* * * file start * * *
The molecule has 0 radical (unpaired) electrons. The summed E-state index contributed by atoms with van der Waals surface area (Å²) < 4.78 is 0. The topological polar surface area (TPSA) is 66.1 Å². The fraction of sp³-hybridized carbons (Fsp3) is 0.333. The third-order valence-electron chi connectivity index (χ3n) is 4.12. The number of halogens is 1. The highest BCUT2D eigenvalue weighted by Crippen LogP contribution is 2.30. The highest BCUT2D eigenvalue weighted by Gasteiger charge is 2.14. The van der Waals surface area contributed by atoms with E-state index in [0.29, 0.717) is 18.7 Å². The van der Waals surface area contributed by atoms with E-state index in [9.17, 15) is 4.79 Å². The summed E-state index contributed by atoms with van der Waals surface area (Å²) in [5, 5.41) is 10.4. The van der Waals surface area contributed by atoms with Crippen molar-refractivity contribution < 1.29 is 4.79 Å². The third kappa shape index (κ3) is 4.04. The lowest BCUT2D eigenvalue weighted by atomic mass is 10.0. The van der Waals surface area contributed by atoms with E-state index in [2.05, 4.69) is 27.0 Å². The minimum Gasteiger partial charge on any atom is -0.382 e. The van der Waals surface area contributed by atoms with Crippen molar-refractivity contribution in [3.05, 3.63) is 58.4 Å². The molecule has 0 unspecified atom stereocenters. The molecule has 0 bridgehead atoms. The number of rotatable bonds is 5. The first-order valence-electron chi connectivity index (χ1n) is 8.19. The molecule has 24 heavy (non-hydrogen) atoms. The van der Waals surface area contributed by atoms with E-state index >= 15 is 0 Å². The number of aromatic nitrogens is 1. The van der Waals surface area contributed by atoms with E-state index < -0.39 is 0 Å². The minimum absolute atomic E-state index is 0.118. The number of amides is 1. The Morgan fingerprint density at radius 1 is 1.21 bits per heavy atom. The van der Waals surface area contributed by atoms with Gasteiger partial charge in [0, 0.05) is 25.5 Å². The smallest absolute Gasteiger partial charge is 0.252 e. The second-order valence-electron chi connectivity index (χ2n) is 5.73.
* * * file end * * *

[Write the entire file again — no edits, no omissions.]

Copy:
The molecule has 0 radical (unpaired) electrons. The summed E-state index contributed by atoms with van der Waals surface area (Å²) < 4.78 is 0. The topological polar surface area (TPSA) is 66.1 Å². The fraction of sp³-hybridized carbons (Fsp3) is 0.333. The third-order valence-electron chi connectivity index (χ3n) is 4.12. The number of halogens is 1. The highest BCUT2D eigenvalue weighted by Crippen LogP contribution is 2.30. The highest BCUT2D eigenvalue weighted by Gasteiger charge is 2.14. The van der Waals surface area contributed by atoms with E-state index in [0.29, 0.717) is 18.7 Å². The van der Waals surface area contributed by atoms with E-state index in [9.17, 15) is 4.79 Å². The summed E-state index contributed by atoms with van der Waals surface area (Å²) in [5, 5.41) is 10.4. The van der Waals surface area contributed by atoms with Crippen molar-refractivity contribution < 1.29 is 4.79 Å². The third kappa shape index (κ3) is 4.04. The lowest BCUT2D eigenvalue weighted by atomic mass is 10.0. The van der Waals surface area contributed by atoms with E-state index in [2.05, 4.69) is 27.0 Å². The minimum Gasteiger partial charge on any atom is -0.382 e. The van der Waals surface area contributed by atoms with Crippen molar-refractivity contribution in [3.05, 3.63) is 58.4 Å². The molecule has 0 unspecified atom stereocenters. The molecule has 0 bridgehead atoms. The number of rotatable bonds is 5. The first-order valence-electron chi connectivity index (χ1n) is 8.19. The molecule has 24 heavy (non-hydrogen) atoms. The van der Waals surface area contributed by atoms with E-state index >= 15 is 0 Å². The number of aromatic nitrogens is 1. The van der Waals surface area contributed by atoms with E-state index < -0.39 is 0 Å². The minimum absolute atomic E-state index is 0.118. The number of amides is 1. The Morgan fingerprint density at radius 1 is 1.21 bits per heavy atom. The van der Waals surface area contributed by atoms with Gasteiger partial charge in [0, 0.05) is 25.5 Å². The smallest absolute Gasteiger partial charge is 0.252 e. The second-order valence-electron chi connectivity index (χ2n) is 5.73.